Further north on Driggs at Grand St., our presumed movie theater is making progress slowly; they've been working on it since the end of June. What puzzles me a little is the story that was going around the neighborhood for years about the high water table there that prevented anyone from digging a foundation. Periodically, people would come by to make test bores in the soil and go away disappointed. Supposedly, one could only put up a small structure there because it would have to rest on nothing more than a concrete slab. But these folks don't seem to have trouble excavating a fairly deep foundation. Go figure. The latest word I heard is that it is to be a 6-screen multiplex, and the thought of that just chills me. That part of Williamsburg has already grown so much to resemble midtown, I shudder to think of Grand Street with a 6-screen movie house.
And directly across the street they are approaching the end of another enormous project. The only thing I can say is that it doesn't look quite as bad as I thought it would, but that's not much of a compliment.
And down by the river on lower Broadway, we are losing a little bit of a nice view. Compare the two photos below, one taken last May, the other taken last week.
Ironically, the photos were taken in front of a building called . . .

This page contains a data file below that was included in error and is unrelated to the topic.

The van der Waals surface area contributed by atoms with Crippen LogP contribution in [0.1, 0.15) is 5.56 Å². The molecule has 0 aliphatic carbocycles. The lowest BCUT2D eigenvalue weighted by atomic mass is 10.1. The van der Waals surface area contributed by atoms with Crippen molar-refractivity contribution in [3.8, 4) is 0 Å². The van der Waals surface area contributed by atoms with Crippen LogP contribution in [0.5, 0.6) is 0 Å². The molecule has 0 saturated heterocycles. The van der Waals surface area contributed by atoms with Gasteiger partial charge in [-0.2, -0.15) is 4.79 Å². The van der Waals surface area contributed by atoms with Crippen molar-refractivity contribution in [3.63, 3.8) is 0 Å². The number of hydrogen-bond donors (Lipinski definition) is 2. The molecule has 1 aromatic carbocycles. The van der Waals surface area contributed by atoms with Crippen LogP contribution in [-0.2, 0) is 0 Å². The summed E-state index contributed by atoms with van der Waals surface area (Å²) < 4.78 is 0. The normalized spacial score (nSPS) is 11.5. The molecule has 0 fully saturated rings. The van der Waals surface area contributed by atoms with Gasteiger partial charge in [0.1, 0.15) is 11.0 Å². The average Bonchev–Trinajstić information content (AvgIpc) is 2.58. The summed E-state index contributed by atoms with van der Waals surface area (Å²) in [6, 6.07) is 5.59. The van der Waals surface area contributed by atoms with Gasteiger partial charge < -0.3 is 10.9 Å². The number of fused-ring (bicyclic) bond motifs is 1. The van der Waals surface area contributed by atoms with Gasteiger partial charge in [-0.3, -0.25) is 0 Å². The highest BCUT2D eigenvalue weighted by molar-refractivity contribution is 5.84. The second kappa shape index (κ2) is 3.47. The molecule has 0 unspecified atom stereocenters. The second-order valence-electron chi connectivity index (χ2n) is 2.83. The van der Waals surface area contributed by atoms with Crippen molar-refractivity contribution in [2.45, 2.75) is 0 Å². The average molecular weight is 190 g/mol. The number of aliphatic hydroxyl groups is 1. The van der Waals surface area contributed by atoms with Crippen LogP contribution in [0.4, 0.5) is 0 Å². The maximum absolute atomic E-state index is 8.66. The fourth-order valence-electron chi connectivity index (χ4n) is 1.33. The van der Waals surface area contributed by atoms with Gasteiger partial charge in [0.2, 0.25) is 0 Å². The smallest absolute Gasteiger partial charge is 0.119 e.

So, winter creeps in, and life goes on, and the dog must be walked.
Monday, June 27, 2011
I did not intend to return to this blog since I am doing little in the way of wandering Brooklyn like I did once. But . . . some things require no more than a walk down the block or a glance right and left as I head for the L train. As a matter of fact, forget about the rest of Brooklyn, just charting the Deconstruction of the City of Williamsburg could be a full-time job, 24-7.
I won't pretend that the empty lot at the corner of Driggs Ave. and Grand St. was ever anything like a lush, refreshing summer meadow. We're not talking Heidi or The Sound of Music here. It's previous incarnation some ten years ago was as a dirt and gravel parking lot, which you can make out on the Microsoft Virtual Earth map below. The red building across the street from the lot was old and there was graffiti on the walls but it was also only one story high, maybe a story and a half, and didn't block the sky (compare it to the last photo in this post).
I don't claim to know what happened but I'll take an educated guess. When the neighborhood began to take off around that time, the owner of the lot may have decided to cash in and get what probably seemed like a great price for it at the time. The buyer no doubt thought he, too, got a great deal with a large empty lot, certain to appreciate in value, in what was becoming ground zero for trendy Williamsburg.